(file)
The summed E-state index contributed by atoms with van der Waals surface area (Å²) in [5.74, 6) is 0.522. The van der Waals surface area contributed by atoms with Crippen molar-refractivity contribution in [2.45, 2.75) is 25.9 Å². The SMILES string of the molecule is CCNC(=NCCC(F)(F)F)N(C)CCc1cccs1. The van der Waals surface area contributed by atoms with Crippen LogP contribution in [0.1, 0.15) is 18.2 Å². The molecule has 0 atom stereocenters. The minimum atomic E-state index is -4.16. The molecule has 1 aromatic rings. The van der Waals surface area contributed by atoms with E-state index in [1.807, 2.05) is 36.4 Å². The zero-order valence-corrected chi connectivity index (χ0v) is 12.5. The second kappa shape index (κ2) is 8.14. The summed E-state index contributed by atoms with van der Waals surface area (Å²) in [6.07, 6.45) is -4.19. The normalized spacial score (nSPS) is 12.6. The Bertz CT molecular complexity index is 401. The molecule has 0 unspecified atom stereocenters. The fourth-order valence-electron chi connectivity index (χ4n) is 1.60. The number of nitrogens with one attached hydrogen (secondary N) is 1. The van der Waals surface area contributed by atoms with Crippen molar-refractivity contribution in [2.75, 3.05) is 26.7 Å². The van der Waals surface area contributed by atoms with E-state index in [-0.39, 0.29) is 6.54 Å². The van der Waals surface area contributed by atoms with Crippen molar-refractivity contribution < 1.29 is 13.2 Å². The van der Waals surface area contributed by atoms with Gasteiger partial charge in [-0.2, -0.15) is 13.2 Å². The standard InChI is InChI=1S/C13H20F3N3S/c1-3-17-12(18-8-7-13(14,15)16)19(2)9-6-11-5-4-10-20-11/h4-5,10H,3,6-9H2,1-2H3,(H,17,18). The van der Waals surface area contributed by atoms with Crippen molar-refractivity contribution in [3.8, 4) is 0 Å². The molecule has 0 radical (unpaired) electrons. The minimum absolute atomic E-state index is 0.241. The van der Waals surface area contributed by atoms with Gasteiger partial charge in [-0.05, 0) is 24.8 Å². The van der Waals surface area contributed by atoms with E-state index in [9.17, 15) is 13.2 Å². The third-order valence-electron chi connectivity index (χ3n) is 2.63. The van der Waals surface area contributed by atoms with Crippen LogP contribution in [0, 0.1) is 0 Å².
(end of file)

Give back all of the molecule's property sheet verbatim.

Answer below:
The summed E-state index contributed by atoms with van der Waals surface area (Å²) in [5.74, 6) is 0.522. The van der Waals surface area contributed by atoms with Crippen molar-refractivity contribution in [2.45, 2.75) is 25.9 Å². The SMILES string of the molecule is CCNC(=NCCC(F)(F)F)N(C)CCc1cccs1. The van der Waals surface area contributed by atoms with Crippen LogP contribution in [0.1, 0.15) is 18.2 Å². The molecule has 0 atom stereocenters. The minimum atomic E-state index is -4.16. The molecule has 1 aromatic rings. The van der Waals surface area contributed by atoms with E-state index in [1.807, 2.05) is 36.4 Å². The zero-order valence-corrected chi connectivity index (χ0v) is 12.5. The second kappa shape index (κ2) is 8.14. The summed E-state index contributed by atoms with van der Waals surface area (Å²) in [6.07, 6.45) is -4.19. The normalized spacial score (nSPS) is 12.6. The Bertz CT molecular complexity index is 401. The molecule has 0 unspecified atom stereocenters. The fourth-order valence-electron chi connectivity index (χ4n) is 1.60. The number of nitrogens with one attached hydrogen (secondary N) is 1. The van der Waals surface area contributed by atoms with Crippen molar-refractivity contribution in [2.75, 3.05) is 26.7 Å². The van der Waals surface area contributed by atoms with E-state index in [-0.39, 0.29) is 6.54 Å². The van der Waals surface area contributed by atoms with Crippen molar-refractivity contribution < 1.29 is 13.2 Å². The van der Waals surface area contributed by atoms with Gasteiger partial charge in [-0.2, -0.15) is 13.2 Å². The standard InChI is InChI=1S/C13H20F3N3S/c1-3-17-12(18-8-7-13(14,15)16)19(2)9-6-11-5-4-10-20-11/h4-5,10H,3,6-9H2,1-2H3,(H,17,18). The van der Waals surface area contributed by atoms with Crippen molar-refractivity contribution in [3.8, 4) is 0 Å². The molecule has 0 radical (unpaired) electrons. The minimum absolute atomic E-state index is 0.241. The van der Waals surface area contributed by atoms with Gasteiger partial charge in [-0.05, 0) is 24.8 Å². The van der Waals surface area contributed by atoms with E-state index in [9.17, 15) is 13.2 Å². The third-order valence-electron chi connectivity index (χ3n) is 2.63. The van der Waals surface area contributed by atoms with Crippen LogP contribution in [0, 0.1) is 0 Å².